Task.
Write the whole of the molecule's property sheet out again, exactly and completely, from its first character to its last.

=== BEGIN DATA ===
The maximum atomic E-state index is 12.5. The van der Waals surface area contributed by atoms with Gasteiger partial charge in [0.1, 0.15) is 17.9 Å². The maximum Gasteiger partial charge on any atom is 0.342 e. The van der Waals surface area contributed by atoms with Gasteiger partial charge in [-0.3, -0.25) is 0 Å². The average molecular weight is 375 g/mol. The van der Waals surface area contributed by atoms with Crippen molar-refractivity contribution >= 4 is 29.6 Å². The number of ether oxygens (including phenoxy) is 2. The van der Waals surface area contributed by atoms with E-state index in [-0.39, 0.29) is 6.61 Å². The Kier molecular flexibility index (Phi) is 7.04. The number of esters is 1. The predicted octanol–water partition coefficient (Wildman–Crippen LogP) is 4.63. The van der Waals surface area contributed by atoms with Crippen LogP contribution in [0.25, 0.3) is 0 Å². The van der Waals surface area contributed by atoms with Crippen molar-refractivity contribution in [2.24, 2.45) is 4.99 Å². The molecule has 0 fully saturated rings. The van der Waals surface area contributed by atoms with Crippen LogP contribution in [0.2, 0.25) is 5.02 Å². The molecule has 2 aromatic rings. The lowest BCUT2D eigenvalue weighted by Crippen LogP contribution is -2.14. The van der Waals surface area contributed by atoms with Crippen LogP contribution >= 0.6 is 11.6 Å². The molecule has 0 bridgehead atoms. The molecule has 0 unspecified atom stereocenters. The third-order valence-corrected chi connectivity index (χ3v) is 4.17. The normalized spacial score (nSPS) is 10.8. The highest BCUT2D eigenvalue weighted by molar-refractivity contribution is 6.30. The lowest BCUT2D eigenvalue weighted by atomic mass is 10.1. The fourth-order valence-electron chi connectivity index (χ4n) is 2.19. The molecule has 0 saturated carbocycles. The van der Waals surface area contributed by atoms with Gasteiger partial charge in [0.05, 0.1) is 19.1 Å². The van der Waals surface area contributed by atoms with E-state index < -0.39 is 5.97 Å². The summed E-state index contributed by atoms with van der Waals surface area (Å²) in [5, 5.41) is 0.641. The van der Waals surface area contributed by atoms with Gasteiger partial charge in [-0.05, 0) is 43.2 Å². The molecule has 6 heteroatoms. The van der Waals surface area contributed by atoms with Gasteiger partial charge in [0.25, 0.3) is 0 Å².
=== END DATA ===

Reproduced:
The maximum atomic E-state index is 12.5. The van der Waals surface area contributed by atoms with Gasteiger partial charge in [0.1, 0.15) is 17.9 Å². The maximum Gasteiger partial charge on any atom is 0.342 e. The van der Waals surface area contributed by atoms with Gasteiger partial charge in [-0.3, -0.25) is 0 Å². The average molecular weight is 375 g/mol. The van der Waals surface area contributed by atoms with Crippen molar-refractivity contribution >= 4 is 29.6 Å². The number of ether oxygens (including phenoxy) is 2. The van der Waals surface area contributed by atoms with E-state index in [-0.39, 0.29) is 6.61 Å². The Kier molecular flexibility index (Phi) is 7.04. The number of esters is 1. The predicted octanol–water partition coefficient (Wildman–Crippen LogP) is 4.63. The van der Waals surface area contributed by atoms with Crippen LogP contribution in [0.25, 0.3) is 0 Å². The van der Waals surface area contributed by atoms with Crippen molar-refractivity contribution in [2.24, 2.45) is 4.99 Å². The molecule has 0 fully saturated rings. The van der Waals surface area contributed by atoms with Crippen LogP contribution in [0.2, 0.25) is 5.02 Å². The molecule has 2 aromatic rings. The lowest BCUT2D eigenvalue weighted by Crippen LogP contribution is -2.14. The van der Waals surface area contributed by atoms with Crippen LogP contribution >= 0.6 is 11.6 Å². The molecule has 0 bridgehead atoms. The molecule has 0 unspecified atom stereocenters. The third-order valence-corrected chi connectivity index (χ3v) is 4.17. The normalized spacial score (nSPS) is 10.8. The highest BCUT2D eigenvalue weighted by molar-refractivity contribution is 6.30. The lowest BCUT2D eigenvalue weighted by atomic mass is 10.1. The fourth-order valence-electron chi connectivity index (χ4n) is 2.19. The molecule has 0 saturated carbocycles. The van der Waals surface area contributed by atoms with Gasteiger partial charge in [0.05, 0.1) is 19.1 Å². The van der Waals surface area contributed by atoms with E-state index < -0.39 is 5.97 Å². The summed E-state index contributed by atoms with van der Waals surface area (Å²) in [5, 5.41) is 0.641. The van der Waals surface area contributed by atoms with Gasteiger partial charge in [-0.05, 0) is 43.2 Å². The molecule has 6 heteroatoms. The van der Waals surface area contributed by atoms with Gasteiger partial charge in [0.25, 0.3) is 0 Å².